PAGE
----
The first step to start investing in Indian stock market is to open a brokerage account with a Securities and Exchange Board Of India (SEBI) registered broker or with a sub-broker.
To invest and trade in financial products, one is obliged to have 3 types of accounts with a broker. The types of accounts are:
- Trading Account – This account is used for placing orders (buy/sell shares) in a particular stock exchange, be it BSE, NSE or any other exchange in the country.
- Demat Account – Demat account is used to hold shares in dematerialized form. Through a Demat account, an individual receives/transfers shares when he/she buys/sells shares through trading account.
- Bank Account – An account in which investors/traders’ savings or current account is linked to their trading account. Bank account is used for funds transfer during buy/sell process.
Role of Depositories
While brokers guide us on opening and maintaining our trading accounts, respective depositories are responsible for opening and maintaining our demat accounts.
Who are Depositories or DP?
National Securities Depository (NSDL) and Central Depository Services (India) (CDSL) are the two mandated custodians of dematerialized securities in India.
In order to maintain both trading and demat accounts of clients, most established brokers in India have registered themselves as Depository Participant (DP). A DP acts as an agent of the depositories.
Those brokers who do not register themselves as DP, provide only front-end trading account and use depository services of other financial entities.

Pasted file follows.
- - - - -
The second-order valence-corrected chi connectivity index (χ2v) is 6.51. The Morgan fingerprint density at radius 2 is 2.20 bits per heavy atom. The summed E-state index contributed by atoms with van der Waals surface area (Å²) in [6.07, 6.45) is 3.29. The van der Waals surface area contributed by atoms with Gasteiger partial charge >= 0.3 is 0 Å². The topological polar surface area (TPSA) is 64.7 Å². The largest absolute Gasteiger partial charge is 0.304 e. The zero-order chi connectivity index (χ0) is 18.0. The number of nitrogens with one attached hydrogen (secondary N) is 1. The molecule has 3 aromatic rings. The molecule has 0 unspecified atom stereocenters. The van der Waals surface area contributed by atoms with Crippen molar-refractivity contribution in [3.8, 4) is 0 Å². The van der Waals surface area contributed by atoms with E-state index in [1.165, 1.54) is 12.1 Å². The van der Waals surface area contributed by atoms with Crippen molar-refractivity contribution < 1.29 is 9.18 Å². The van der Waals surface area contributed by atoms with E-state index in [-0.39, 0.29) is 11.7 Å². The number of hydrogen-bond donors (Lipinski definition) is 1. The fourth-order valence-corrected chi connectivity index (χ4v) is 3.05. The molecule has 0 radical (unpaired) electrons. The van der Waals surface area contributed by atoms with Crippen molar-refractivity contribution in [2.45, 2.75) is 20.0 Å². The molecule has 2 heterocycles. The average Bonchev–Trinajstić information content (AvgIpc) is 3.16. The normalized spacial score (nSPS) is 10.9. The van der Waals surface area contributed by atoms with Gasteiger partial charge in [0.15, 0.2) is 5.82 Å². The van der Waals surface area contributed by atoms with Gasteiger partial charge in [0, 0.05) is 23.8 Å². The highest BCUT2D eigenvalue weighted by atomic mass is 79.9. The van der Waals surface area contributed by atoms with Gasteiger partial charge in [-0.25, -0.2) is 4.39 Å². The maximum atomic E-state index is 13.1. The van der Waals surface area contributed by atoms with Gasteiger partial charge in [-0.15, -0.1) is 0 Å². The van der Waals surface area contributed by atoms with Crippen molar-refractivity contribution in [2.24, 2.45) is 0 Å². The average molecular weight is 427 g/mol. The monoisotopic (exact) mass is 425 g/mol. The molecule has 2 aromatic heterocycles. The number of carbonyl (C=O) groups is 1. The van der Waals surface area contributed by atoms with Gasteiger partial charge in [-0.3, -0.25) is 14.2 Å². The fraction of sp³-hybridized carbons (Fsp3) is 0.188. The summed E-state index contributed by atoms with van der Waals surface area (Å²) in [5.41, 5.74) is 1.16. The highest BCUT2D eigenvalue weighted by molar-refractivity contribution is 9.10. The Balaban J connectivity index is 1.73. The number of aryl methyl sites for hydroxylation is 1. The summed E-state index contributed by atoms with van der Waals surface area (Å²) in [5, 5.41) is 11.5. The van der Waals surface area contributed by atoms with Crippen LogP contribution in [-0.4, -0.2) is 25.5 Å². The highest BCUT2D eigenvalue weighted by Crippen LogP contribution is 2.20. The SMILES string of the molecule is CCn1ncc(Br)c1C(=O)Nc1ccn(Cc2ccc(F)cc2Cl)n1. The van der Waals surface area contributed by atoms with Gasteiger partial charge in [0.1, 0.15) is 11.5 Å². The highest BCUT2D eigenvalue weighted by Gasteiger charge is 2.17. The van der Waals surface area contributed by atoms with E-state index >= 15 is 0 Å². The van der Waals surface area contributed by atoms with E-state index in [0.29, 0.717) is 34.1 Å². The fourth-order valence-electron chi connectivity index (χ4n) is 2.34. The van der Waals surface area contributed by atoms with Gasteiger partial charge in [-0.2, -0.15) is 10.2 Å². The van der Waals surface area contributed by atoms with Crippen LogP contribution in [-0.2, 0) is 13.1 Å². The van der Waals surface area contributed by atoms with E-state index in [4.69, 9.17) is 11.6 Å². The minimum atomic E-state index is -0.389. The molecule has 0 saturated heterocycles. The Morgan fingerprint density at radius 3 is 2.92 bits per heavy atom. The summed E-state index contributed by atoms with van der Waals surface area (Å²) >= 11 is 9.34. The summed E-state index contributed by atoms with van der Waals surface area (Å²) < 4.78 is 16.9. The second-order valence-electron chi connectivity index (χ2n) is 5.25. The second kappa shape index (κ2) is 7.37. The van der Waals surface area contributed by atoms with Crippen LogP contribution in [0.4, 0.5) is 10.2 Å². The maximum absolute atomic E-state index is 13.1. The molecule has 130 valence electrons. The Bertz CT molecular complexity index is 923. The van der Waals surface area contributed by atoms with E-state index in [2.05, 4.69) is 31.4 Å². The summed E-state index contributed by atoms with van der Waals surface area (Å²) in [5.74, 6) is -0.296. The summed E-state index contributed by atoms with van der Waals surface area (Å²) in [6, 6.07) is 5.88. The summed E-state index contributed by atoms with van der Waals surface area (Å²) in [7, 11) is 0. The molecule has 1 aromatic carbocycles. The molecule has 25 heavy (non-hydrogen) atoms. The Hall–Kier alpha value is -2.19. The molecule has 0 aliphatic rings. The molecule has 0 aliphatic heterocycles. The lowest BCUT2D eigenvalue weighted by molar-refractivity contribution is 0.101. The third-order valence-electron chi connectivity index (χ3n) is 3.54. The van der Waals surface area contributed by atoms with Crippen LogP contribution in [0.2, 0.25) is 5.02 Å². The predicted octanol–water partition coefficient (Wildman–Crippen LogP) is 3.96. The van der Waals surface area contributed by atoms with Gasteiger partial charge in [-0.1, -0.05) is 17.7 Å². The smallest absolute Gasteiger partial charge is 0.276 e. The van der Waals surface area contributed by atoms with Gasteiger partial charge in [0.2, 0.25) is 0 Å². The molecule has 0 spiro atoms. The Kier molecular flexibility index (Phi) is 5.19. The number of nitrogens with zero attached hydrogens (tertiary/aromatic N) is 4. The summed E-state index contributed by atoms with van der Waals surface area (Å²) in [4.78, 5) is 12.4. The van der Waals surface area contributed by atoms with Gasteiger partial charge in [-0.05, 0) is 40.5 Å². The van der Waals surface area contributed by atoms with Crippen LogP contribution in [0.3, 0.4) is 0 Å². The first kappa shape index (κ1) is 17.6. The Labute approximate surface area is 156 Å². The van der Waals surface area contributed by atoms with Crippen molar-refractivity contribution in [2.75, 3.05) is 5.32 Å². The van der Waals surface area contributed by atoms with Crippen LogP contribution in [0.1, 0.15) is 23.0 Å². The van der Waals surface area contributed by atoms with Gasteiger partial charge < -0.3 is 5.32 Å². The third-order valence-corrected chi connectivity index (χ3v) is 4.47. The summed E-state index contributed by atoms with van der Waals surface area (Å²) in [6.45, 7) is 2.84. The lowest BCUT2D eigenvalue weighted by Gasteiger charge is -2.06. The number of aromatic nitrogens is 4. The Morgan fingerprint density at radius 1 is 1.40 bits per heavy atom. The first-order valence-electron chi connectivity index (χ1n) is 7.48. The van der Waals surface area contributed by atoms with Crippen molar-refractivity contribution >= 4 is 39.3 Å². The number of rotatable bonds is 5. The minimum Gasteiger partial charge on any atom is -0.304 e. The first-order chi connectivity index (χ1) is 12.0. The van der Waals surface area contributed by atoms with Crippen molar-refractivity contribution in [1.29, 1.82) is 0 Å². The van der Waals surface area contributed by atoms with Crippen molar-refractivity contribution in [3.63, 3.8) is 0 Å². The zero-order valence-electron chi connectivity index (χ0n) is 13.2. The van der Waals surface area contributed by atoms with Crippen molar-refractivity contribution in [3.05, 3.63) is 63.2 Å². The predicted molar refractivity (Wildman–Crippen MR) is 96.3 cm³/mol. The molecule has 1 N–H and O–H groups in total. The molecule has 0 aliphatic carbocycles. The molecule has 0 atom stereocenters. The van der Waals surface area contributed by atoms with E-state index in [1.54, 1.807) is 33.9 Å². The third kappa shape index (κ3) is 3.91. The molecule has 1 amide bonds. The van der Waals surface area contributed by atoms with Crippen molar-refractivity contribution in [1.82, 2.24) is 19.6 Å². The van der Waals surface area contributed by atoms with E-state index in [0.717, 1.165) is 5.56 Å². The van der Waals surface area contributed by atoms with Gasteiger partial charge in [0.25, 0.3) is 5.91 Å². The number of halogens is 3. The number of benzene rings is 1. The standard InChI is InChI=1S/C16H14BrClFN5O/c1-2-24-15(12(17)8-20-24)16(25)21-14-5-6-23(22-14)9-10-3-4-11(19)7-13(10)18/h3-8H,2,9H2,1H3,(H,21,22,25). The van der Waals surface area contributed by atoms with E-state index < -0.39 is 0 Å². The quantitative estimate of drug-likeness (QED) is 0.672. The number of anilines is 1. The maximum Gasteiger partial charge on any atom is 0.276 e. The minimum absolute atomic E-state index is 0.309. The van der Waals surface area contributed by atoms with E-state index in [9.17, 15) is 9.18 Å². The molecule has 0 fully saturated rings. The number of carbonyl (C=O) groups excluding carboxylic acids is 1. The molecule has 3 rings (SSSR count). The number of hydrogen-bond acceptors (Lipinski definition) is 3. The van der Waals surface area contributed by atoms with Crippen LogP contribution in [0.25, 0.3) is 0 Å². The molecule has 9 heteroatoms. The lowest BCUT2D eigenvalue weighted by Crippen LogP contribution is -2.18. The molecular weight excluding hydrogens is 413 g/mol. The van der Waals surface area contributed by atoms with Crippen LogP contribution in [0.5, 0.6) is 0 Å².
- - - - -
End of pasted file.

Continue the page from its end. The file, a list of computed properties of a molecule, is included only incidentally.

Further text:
Common Account Opening Procedure With A Stock Broker:
a). When approached, the broker would provide the prospective client with a KYC (Know Your Client) form, which he/she would have to fill up. After the client fills all the personal details in this form, the broker registers the client to a KRA or (KYC Registration Agency)
b). Attach address proof and identity proof
c). Provide original PAN card
d). If the investor wish to trade in futures and options market (F&O), he/she needs to provide 6 months account statement of the existing bank account
e). A canceled cheque of the bank account one wants to link to the trading account
f). 3 passport size photographs
What if a client is KRA verified and visa-versa?
KRA is a SEBI registered agency responsible for centralization of KYC records in securities market.
During brokerage account opening process, brokers are required to get all the proofs, like PAN, address proof etc. What’s good about KRA verification is that when an individual wishes to open another account with another broker, he/she would not have to submit all the documents all over again during the process.
To make it more simple, once the client has done KYC with a SEBI registered intermediary, the client need not undergo the same process again with another intermediary registered under the regulator.
The introduction of KRA by SEBI has extensively simplified account opening procedure, that too obliging to all the KYC norms.
But it is important to mention here that the usage of uniform KYC is restricted to only SEBI registered entities. Which means, even if a person is KRA verified by submitting all the document proofs to a broker, and later wants to open a bank account, he/she will have to provide fresh KYC to the bank as banks are not regulated by SEBI.